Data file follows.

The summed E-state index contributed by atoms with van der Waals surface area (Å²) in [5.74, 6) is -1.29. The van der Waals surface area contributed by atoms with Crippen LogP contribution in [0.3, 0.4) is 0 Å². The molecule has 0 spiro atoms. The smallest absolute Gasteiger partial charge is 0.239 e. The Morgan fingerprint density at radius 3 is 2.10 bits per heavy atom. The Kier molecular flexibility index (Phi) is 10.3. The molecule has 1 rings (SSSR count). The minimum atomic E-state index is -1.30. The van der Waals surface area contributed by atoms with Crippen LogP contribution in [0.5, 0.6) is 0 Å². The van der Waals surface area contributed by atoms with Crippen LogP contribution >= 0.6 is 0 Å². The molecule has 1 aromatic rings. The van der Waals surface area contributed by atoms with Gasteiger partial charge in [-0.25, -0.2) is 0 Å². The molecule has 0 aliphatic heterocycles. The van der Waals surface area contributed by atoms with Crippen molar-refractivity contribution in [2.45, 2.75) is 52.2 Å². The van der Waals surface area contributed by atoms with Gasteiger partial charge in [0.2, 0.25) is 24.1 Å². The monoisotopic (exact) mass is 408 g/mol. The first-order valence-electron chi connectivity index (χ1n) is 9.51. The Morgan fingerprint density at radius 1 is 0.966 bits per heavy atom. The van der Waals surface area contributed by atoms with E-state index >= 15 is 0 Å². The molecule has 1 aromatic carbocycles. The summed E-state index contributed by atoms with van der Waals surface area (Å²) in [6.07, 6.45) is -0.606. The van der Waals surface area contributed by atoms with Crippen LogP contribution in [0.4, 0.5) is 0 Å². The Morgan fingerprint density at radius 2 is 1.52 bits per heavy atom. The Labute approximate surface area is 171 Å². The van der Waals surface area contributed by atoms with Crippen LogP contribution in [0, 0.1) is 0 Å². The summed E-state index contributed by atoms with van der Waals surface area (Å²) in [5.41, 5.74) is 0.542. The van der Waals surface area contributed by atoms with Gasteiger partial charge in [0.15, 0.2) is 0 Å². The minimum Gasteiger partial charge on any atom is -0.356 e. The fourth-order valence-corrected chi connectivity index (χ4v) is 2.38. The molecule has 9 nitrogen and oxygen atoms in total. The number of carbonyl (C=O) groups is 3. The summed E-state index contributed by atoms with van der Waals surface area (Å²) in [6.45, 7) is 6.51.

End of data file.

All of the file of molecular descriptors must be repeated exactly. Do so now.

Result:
The summed E-state index contributed by atoms with van der Waals surface area (Å²) in [5.74, 6) is -1.29. The van der Waals surface area contributed by atoms with Crippen LogP contribution in [0.3, 0.4) is 0 Å². The molecule has 0 spiro atoms. The smallest absolute Gasteiger partial charge is 0.239 e. The Morgan fingerprint density at radius 3 is 2.10 bits per heavy atom. The Kier molecular flexibility index (Phi) is 10.3. The molecule has 1 rings (SSSR count). The minimum atomic E-state index is -1.30. The van der Waals surface area contributed by atoms with Crippen LogP contribution in [0.5, 0.6) is 0 Å². The van der Waals surface area contributed by atoms with Crippen LogP contribution >= 0.6 is 0 Å². The molecule has 1 aromatic rings. The van der Waals surface area contributed by atoms with Gasteiger partial charge in [-0.25, -0.2) is 0 Å². The molecule has 0 aliphatic heterocycles. The van der Waals surface area contributed by atoms with Crippen molar-refractivity contribution in [2.45, 2.75) is 52.2 Å². The van der Waals surface area contributed by atoms with Gasteiger partial charge in [0.2, 0.25) is 24.1 Å². The monoisotopic (exact) mass is 408 g/mol. The first-order valence-electron chi connectivity index (χ1n) is 9.51. The Morgan fingerprint density at radius 1 is 0.966 bits per heavy atom. The van der Waals surface area contributed by atoms with E-state index >= 15 is 0 Å². The molecule has 1 aromatic carbocycles. The summed E-state index contributed by atoms with van der Waals surface area (Å²) in [6.07, 6.45) is -0.606. The van der Waals surface area contributed by atoms with Crippen LogP contribution in [0.4, 0.5) is 0 Å². The Morgan fingerprint density at radius 2 is 1.52 bits per heavy atom. The Labute approximate surface area is 171 Å². The van der Waals surface area contributed by atoms with Crippen LogP contribution in [0, 0.1) is 0 Å². The summed E-state index contributed by atoms with van der Waals surface area (Å²) in [5.41, 5.74) is 0.542. The van der Waals surface area contributed by atoms with Gasteiger partial charge in [0.15, 0.2) is 0 Å². The minimum Gasteiger partial charge on any atom is -0.356 e. The fourth-order valence-corrected chi connectivity index (χ4v) is 2.38. The molecule has 9 nitrogen and oxygen atoms in total. The number of carbonyl (C=O) groups is 3. The summed E-state index contributed by atoms with van der Waals surface area (Å²) in [6.45, 7) is 6.51.